What is independent driving?

Independent Driving, Driving on Your own Test

Independent driving was introduced to the learners’ driving test in October 2010. The whole idea of implementing the independent driving to the learners’ test is to see how a candidate can cope with following a course of directions over a duration of 10 minutes. In December 2017, the independent driving part of the test was extended to 20 minutes. There is now a 1 in 5 chance that the examiner will give you verbal directions to follow road signs and there 4 in 5 chance you will be asked to drive independently following guidance from a Sat Nav.

The Sat Nav may be started at the beginning of the driving test or somewhere in the middle. It’s not uncommon for the Sat Nav to guide you back to finish at the test centre too.

The main thing to remember during this part of the test is that you are not being marked on your ability to follow directions, but how to drive safely. Ultimately, if you forget where you’re going, you’re better off ask the examiner what the next direction is early.

This is so you can safely manoeuvre your car correctly in the right direction without affecting and upsetting vehicles around you. If you are unsure of a Sat Nav direction, again, you can asking the examiner (as a last resort) to clarify.

Most people who fail during the independent driving part of the test do so because they get too caught up in following the directions and lose track of their lane discipline.

Another popular failing point is failing to signal on the approach to a junction when changing direction. Remember, people around you won’t know where you’re going without a signal.

Independent Driving Following Directions – A421 to Whaddon route:

Watch this video on the right for a complete fly on the wall insight as to how we prepare you for the independent driving part of your driving test. This video stars ‘Mark Rogers’ who is going over one of the independent driving test routes in Bletchley for the first time. Obviously as he becomes better, the instruction becomes less. This route is a very popular test route in the mornings – for more specific information regarding what test route you could get at particular times – ask your driveJohnson’s driving instructor.

Independent Driving Following Diagrams – Westcroft route:

There are two types of independent driving scenarios you may experience on the day of your driving test. Watch this video on the right to see ‘Mark Rogers’ during his driving lesson in Milton Keynes. He is attempting another driving test route within the Milton Keynes area. All of our test route videos are available – just ask your driveJohnson’s instructor for your username and password. Our test route videos are exclusive to driveJohnson’s pupils only.

Independent Driving Following Road signs – Simpson route:

Watch MK Dons and Wales under 18 star Mason Spence go over the Simpson test route following road signs. There is some instruction in areas where Mason and other pupil’s tend to make mistakes. If you would like access to all of our test route videos – just ask your driveJohnson’s instructor for the username and password.

Problems that may happen on the driving test with the Sat Nav

In certain areas, you may come across 2 junctions very close together. If you glance at the Sat Nav, it can be confusing which one you actually want. The Sat Nav should repeat the direction just before the turning but if you are unsure – ask the examiner.

The examiner may ask you to ignore the Sat Nav temporarily. Don’t worry, there might be a glitch in the settings or there could just be something like roadworks down the road the Sat Nav was going to take you on. Whenever the examiner intervenes, follow their guidance.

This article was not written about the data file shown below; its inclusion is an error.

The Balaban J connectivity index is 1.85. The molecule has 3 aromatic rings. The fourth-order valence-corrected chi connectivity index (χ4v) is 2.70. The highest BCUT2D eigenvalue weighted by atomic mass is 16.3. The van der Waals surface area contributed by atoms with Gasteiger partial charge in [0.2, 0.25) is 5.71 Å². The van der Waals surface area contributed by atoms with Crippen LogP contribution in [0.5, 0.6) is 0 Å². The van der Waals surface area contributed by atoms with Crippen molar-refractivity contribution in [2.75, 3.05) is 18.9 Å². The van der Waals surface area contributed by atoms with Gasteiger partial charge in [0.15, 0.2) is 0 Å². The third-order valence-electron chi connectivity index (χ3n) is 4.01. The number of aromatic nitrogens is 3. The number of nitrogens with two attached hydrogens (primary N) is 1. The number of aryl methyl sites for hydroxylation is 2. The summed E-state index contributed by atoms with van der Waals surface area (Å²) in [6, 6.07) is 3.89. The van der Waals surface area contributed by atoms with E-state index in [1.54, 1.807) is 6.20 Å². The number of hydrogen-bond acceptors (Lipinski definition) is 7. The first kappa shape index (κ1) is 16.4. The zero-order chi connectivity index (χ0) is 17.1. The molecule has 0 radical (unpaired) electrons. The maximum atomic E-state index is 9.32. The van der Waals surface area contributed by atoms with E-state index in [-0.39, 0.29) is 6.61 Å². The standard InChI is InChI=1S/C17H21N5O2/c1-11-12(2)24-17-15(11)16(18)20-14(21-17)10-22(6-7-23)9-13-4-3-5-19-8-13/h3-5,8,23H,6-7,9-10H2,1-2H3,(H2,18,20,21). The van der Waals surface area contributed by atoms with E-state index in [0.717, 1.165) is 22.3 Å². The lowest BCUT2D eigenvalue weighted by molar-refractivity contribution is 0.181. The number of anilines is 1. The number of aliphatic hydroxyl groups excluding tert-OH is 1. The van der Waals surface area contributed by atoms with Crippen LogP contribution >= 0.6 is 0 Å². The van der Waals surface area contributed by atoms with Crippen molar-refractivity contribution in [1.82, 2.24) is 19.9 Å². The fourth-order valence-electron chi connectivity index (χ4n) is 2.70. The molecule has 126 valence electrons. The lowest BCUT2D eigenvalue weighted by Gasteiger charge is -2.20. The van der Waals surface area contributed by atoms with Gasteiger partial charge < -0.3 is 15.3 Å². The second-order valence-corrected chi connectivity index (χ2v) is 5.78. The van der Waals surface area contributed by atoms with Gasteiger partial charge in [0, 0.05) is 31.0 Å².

Sat Nav guidance may go over 20 minutes and in some cases up to 30 minutes. This isn’t ideal, but sometimes road and traffic conditions will make this happen. If it is a common occurrence then it is something the DSVA will usually address. If this happens to you, don’t worry. Keep following the Sat Nav until the examiner asks you not to.

Battery may run out on the Sat Nav. In this instance, the examiner should have a juice pack or battery charger and they will connect it to the Sat Nav. Failing that, they may give you directions verbally.

The Sat Nav may stop working, such as the volume doesn’t work. The examiner should intervene and give directions verbally.

The Sat Nav will often say “you have reached your destination.” Don’t change anything in your driving, unless the examiner asks you to. Carry on driving as usual until the examiner gives you a direction to follow. There have been reports of pupils on test slowing down or trying to pull up on the side of the road which has resulted in a dangerous driving fault.

Sometimes the Sat Nav may treat double mini-roundabouts as one. In some instances, the examiner may assist the pupil to guide them over the junction safely and then refer the pupil back to following the Sat Nav.

In the event the examiner positions the Sat Nav in a place that doesn’t suit you or makes it difficult for you to see the screen, you can request for it to be moved to a position that may suit you better, providing it doesn’t affect your view of the road.

TIP: It’s always safer to listen to the directions from the Sat Nav than to look at the display. If you are unsure then glance at the Sat Nav quickly, then recheck the road ahead. Avoid staring at the Sat Nav. Many pupils also come off the gas when looking at the Sat Nav, this isn’t so bad if you have checked the mirrors first and it’s okay or necessary to come off the gas, but many do it as a knee jerk reaction. With cars following behind you may receive a driving fault for progress or something else on the making sheet.

Below is a video released by the DVSA which explains what happens on the driving test including the independent driving.

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